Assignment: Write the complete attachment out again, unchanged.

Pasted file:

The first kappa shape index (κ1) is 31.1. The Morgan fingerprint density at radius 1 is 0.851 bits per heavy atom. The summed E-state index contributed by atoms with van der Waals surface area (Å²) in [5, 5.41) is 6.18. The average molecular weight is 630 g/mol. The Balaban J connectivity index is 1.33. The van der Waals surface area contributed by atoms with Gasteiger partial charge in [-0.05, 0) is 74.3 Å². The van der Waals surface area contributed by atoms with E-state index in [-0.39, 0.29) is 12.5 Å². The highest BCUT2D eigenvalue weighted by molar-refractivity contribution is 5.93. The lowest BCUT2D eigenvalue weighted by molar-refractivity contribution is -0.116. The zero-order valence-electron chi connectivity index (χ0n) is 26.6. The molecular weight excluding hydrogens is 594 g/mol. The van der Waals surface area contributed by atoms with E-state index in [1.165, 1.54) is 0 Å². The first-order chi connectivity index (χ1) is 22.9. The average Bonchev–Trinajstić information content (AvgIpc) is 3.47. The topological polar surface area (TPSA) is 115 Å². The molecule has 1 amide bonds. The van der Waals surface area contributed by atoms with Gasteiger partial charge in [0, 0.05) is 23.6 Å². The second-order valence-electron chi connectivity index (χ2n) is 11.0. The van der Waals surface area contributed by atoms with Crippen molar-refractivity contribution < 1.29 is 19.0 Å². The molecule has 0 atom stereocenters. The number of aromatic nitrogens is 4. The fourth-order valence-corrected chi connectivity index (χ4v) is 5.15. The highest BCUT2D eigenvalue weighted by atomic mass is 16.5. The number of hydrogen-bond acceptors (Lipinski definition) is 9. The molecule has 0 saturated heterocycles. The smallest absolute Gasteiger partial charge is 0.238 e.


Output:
The first kappa shape index (κ1) is 31.1. The Morgan fingerprint density at radius 1 is 0.851 bits per heavy atom. The summed E-state index contributed by atoms with van der Waals surface area (Å²) in [5, 5.41) is 6.18. The average molecular weight is 630 g/mol. The Balaban J connectivity index is 1.33. The van der Waals surface area contributed by atoms with Gasteiger partial charge in [-0.05, 0) is 74.3 Å². The van der Waals surface area contributed by atoms with E-state index in [-0.39, 0.29) is 12.5 Å². The highest BCUT2D eigenvalue weighted by molar-refractivity contribution is 5.93. The lowest BCUT2D eigenvalue weighted by molar-refractivity contribution is -0.116. The zero-order valence-electron chi connectivity index (χ0n) is 26.6. The molecular weight excluding hydrogens is 594 g/mol. The van der Waals surface area contributed by atoms with E-state index in [1.165, 1.54) is 0 Å². The first-order chi connectivity index (χ1) is 22.9. The average Bonchev–Trinajstić information content (AvgIpc) is 3.47. The topological polar surface area (TPSA) is 115 Å². The molecule has 1 amide bonds. The van der Waals surface area contributed by atoms with Gasteiger partial charge in [0, 0.05) is 23.6 Å². The second-order valence-electron chi connectivity index (χ2n) is 11.0. The van der Waals surface area contributed by atoms with Crippen molar-refractivity contribution < 1.29 is 19.0 Å². The molecule has 0 atom stereocenters. The number of aromatic nitrogens is 4. The fourth-order valence-corrected chi connectivity index (χ4v) is 5.15. The highest BCUT2D eigenvalue weighted by atomic mass is 16.5. The number of hydrogen-bond acceptors (Lipinski definition) is 9. The molecule has 0 saturated heterocycles. The smallest absolute Gasteiger partial charge is 0.238 e.